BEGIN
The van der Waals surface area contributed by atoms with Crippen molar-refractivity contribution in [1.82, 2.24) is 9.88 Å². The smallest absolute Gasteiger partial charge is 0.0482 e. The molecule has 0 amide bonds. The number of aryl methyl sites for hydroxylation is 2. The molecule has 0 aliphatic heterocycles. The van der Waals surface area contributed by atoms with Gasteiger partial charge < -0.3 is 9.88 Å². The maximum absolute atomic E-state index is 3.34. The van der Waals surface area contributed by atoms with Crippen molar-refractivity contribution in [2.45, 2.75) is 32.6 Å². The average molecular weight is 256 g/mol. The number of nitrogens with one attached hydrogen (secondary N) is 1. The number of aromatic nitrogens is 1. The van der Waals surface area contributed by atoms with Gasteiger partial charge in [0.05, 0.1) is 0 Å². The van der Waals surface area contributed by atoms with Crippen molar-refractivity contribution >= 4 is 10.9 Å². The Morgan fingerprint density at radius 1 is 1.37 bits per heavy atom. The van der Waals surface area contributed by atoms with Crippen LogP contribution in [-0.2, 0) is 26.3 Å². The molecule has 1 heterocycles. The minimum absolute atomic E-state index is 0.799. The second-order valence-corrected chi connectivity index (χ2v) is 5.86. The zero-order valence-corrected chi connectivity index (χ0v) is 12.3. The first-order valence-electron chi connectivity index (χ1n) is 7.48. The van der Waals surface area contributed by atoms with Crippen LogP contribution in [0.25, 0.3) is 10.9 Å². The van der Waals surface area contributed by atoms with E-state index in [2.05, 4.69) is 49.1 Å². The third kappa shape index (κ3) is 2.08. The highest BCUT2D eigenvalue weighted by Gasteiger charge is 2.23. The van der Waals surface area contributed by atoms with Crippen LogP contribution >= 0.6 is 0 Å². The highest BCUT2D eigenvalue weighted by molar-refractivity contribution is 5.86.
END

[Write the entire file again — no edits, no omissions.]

The van der Waals surface area contributed by atoms with Crippen molar-refractivity contribution in [1.82, 2.24) is 9.88 Å². The smallest absolute Gasteiger partial charge is 0.0482 e. The molecule has 0 amide bonds. The number of aryl methyl sites for hydroxylation is 2. The molecule has 0 aliphatic heterocycles. The van der Waals surface area contributed by atoms with Gasteiger partial charge < -0.3 is 9.88 Å². The maximum absolute atomic E-state index is 3.34. The van der Waals surface area contributed by atoms with Crippen molar-refractivity contribution in [2.45, 2.75) is 32.6 Å². The average molecular weight is 256 g/mol. The number of nitrogens with one attached hydrogen (secondary N) is 1. The number of aromatic nitrogens is 1. The van der Waals surface area contributed by atoms with Gasteiger partial charge in [0.05, 0.1) is 0 Å². The van der Waals surface area contributed by atoms with Crippen molar-refractivity contribution >= 4 is 10.9 Å². The Morgan fingerprint density at radius 1 is 1.37 bits per heavy atom. The van der Waals surface area contributed by atoms with Crippen LogP contribution in [-0.2, 0) is 26.3 Å². The molecule has 1 heterocycles. The minimum absolute atomic E-state index is 0.799. The second-order valence-corrected chi connectivity index (χ2v) is 5.86. The zero-order valence-corrected chi connectivity index (χ0v) is 12.3. The first-order valence-electron chi connectivity index (χ1n) is 7.48. The van der Waals surface area contributed by atoms with Crippen LogP contribution in [0.25, 0.3) is 10.9 Å². The van der Waals surface area contributed by atoms with E-state index in [2.05, 4.69) is 49.1 Å². The third kappa shape index (κ3) is 2.08. The highest BCUT2D eigenvalue weighted by Gasteiger charge is 2.23. The van der Waals surface area contributed by atoms with Crippen LogP contribution >= 0.6 is 0 Å². The highest BCUT2D eigenvalue weighted by molar-refractivity contribution is 5.86.